Window xxxxxxxx "Sounds and Audio Devices Properties" #xxxxx (Dialog)
Click on the "+" to the left of this entry to expand the list of child windows. One of the child entries is 'Window xxxxxxxx "&Apply" Button'. There are two important pieces of information here. One, it's a control of type
BUTTON. Two, the button's text (or label) is "&Apply" (note the ampersand which doesn't actually appear in the GUI).
In the example code, we obtain the handle to this control (and all subsequent controls) with a call to
applyButton = findChildWindow(appletWindow,BUTTON,APPLY_BUTTON);
BUTTON is defined in ACMDefines.h as:
#define BUTTON _T("Button")
APPLY_BUTTON is defined as:
#define APPLY_BUTTON _T("&Apply")
OK, so now we have the handle to the "Apply" button. The next thing we need to do is select he "Audio" tab. In Spy++, you will see an entry like:
Window xxxxxxxx '"' SysTabControl32
The type is
SysTabControl, but it has no label. The fact that it has no label isn't a problem, because there is only one control of type "
SysTabControl32" in the applet window. We obtain the handle to this control the same way we obtained the handle to the "Apply" button:
tabControl = findChildWindow(appletWindow,SYS_TAB_CTRL,NULL);
Once we have the handle, we emulate the keyboard activity (ctrl-up/down/right/left) to select the "Audio" tab:
SendMessage(tabControl,WM_KEYDOWN,VK_CONTROL,0); SendMessage(tabControl,WM_KEYDOWN,VK_RIGHT,0); SendMessage(tabControl,WM_KEYUP,VK_RIGHT,0); SendMessage(tabControl,WM_KEYDOWN,VK_RIGHT,0); SendMessage(tabControl,WM_KEYUP,VK_RIGHT,0); SendMessage(tabControl,WM_KEYUP,VK_CONTROL,0);
Once we have the audio tab showing, we look for the handle of the audio device selection we want (
comboBox = findChildWindow(appletWindow,COMBO_BOX,AUDIO_DEVICE_1);
If the handle isn't found, we look for the handle to
AUDIO_DEVICE_2. An assumption is made in the example code that one of these two audio devices will always be selected, and hence will always be the selected item in the combo box. If your machine has more than two audio devices, and neither of the two devices you have selected is the default selected item, then you must first look for the handle to the default selected item and from there select one of the two devices of interest. The example code doesn't do this, it assumes one of the two devices is already selected.
Once we have the handle to the currently selected item in the combobox, we simply send it a message to change to the new audio device:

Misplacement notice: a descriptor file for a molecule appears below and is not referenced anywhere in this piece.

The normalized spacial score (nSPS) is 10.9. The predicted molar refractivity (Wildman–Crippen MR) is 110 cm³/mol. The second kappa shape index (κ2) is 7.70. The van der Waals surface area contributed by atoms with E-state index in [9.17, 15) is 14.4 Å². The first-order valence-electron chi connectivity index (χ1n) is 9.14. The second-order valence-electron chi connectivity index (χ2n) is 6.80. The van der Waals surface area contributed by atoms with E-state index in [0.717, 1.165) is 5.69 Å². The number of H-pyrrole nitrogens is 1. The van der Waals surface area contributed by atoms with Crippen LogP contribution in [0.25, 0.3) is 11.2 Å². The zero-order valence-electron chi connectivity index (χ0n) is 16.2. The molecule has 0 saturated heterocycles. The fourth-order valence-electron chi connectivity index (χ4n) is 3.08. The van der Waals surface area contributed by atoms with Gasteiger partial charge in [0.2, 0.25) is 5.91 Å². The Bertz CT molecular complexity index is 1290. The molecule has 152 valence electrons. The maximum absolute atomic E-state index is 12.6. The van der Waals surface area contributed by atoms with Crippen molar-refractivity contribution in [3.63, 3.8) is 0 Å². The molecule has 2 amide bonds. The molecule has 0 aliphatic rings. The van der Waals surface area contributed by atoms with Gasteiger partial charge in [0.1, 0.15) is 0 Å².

Then, we message the "Apply" button to apply the change:
and close the applet window:
Points of Interest
If you wish to launch a regular application (.exe) and manipulate it using emulated keystrokes, there exists several methods to do this. Here is just one possibility:
protected: bool launchApplication()
returnCode = ShellExecute((HWND)errorBox->getWindowHandle(), "open", "C:\\Program Files\\SomeProgram.exe", "", "C:\\Program Files", SW_SHOWMINNOACTIVE); return((returnCode > (HINSTANCE)32 && returnCode !=
(HINSTANCE SE_ERR_NOASSOC) ? true : false);
Only the launching method is different for .exe files, everything else is the same as for .cpl files.
As you can see, the concept is extremely simple. The value of this coding example is the compact and generic method it demonstrates for acquiring the handles to the various controls in the applet from Managed C++.
Clearly, this example is specific to a particular task and applet. For that reason, I have not tried to reduce everything to its most abstract state, but rather just presented a clear example of a method which can be used as a guide to design your own specific solutions to similar problems.
- 23 Dec 2008: Updated source code.
Brian Odlum is a retired software engineer who spent twenty years in the industry. He learned more than a dozen programming languages and worked with all of them in a variety of programming environments and operating systems.
He now considers himself a serious composer of computer music, dabbles in video game level development, and likes to spend at least three months of every year living in a foreign country.